The sense of smell is one of the most powerful ways that we store memories. Fill your home with the aroma of fresh challahs baking in the oven.
The braided egg bread that Ashkenazi Jews serve for Shabbat originated in the fifteenth century. Jews settled along the Rhine River, and were inspired by the local bakers to prepare this type of challah. Chabad, the orthodox Jewish Hasidic movement, has done something truly unique when it comes to recipes for challah. They saved the recipes of challah baked in the shtetls of Eastern Europe before the Holocaust. Here is a recipe you can try adapted from The Secret of Challah, by Shira Wiener and Ayelet Yifrach. In my home the children baked small challah loaves we called “chalitas,” the diminutive in Spanish. Young children can bake their own “chalitas.”
3 cups of all purpose flour
1 1/4 tsp. salt
1 tsp. sugar
1 packet or 2 1/4 tsp. active dry yeast
1 1/2 cups warm water 100 degrees Fahrenheit (40 degrees Celsius)
Olive or vegetable oil
When baking challah, we need to perform the mitzvah of hafrashat challah, or “separating challah.” This custom takes us back to the 10th century BCE, to the First Temple in Jerusalem. We separate the prescribed amount of dough before we start forming our challah. The blessing that we say over this piece of dough is:
“Baruch ata Adonai, Eloheinu melech ha’olam, asher kidshanu bemitzvotav vetzivanu l’hafrish challah.”
“Praised are You, Adonai our God, Sovereign of the Universe, who has sanctified us with His commandments, and has commanded us to separate challah (from the dough).”
We then hold the piece of dough and say,
“Harei zoh challah”, meaning, “this is the challah.”
This piece of dough is burned (not in the oven where the challah will be baked), to remind us of the portion of grain every family gave to the Kohanim serving in the temple (Numbers 15:17-21). This is what is meant by “challah is taken” on packages of kosher bread or matzah.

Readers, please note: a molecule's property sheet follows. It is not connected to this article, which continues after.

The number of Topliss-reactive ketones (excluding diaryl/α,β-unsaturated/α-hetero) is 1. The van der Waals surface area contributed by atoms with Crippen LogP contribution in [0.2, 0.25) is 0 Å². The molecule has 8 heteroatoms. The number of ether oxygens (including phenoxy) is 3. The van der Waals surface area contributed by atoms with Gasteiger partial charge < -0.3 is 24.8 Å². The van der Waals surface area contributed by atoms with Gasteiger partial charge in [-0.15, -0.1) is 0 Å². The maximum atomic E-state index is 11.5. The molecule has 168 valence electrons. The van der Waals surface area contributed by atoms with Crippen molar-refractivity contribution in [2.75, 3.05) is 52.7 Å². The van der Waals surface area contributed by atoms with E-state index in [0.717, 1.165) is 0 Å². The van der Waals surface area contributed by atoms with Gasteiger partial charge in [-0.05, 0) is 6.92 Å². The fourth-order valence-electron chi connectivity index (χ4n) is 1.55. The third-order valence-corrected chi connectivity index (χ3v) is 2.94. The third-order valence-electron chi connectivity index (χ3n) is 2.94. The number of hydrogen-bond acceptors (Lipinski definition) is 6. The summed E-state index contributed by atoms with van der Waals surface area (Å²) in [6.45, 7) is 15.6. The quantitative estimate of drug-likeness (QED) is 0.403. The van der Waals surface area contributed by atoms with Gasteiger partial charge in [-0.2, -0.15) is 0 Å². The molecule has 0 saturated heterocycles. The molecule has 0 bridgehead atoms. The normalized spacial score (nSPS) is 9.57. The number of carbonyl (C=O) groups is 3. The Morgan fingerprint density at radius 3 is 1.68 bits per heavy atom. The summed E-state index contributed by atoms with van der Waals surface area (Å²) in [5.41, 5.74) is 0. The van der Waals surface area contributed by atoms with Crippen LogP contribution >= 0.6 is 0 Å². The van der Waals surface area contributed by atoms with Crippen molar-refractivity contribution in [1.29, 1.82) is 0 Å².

The original challah was a flatbread baked in a tabun, or earth oven. Dry dung was used for fuel. I always make sure to tell children and teenagers that if they had lived in Ancient Israel, it would have been their chore to collect dung for the oven! Sephardic and Mizrahi Jews bake flatbreads for Shabbat to this day. Young children love making small versions of the adult-sized bread. They can make mini pita bread. Here is a recipe adapted from Cooking with Mali you can prepare at home in your modern oven.
Mix the warm water, sugar, and yeast in a bowl.
Cover the bowl with a kitchen towel, and let stand for 15 minutes.
Add the flour and salt, and mix everything together.
Sprinkle some flour on your kitchen counter, and turn the dough out onto it.
Knead the dough with your hands for about 15 minutes, until it is smooth and elastic.
Spread a bowl with some vegetable or olive oil.
Place the dough in bowl, turning it over to coat it with oil on all sides.
Cover the bowl with a kitchen towel. Let it rest in a warm place, away from drafts for 3 hours.
Preheat your oven and cookie sheet to 500 degrees Fahrenheit (260 degrees Celsius).
Take out the dough and roll it into a thick rope. 12. Slice it into 10 pieces.
Roll each piece into a ball, and then flatten it with a rolling pin.
To bake, place each disc of dough on the hot cookie sheet, and let it sit in the oven for 4 minutes.
Flip it over and let it bake for another 2 minutes.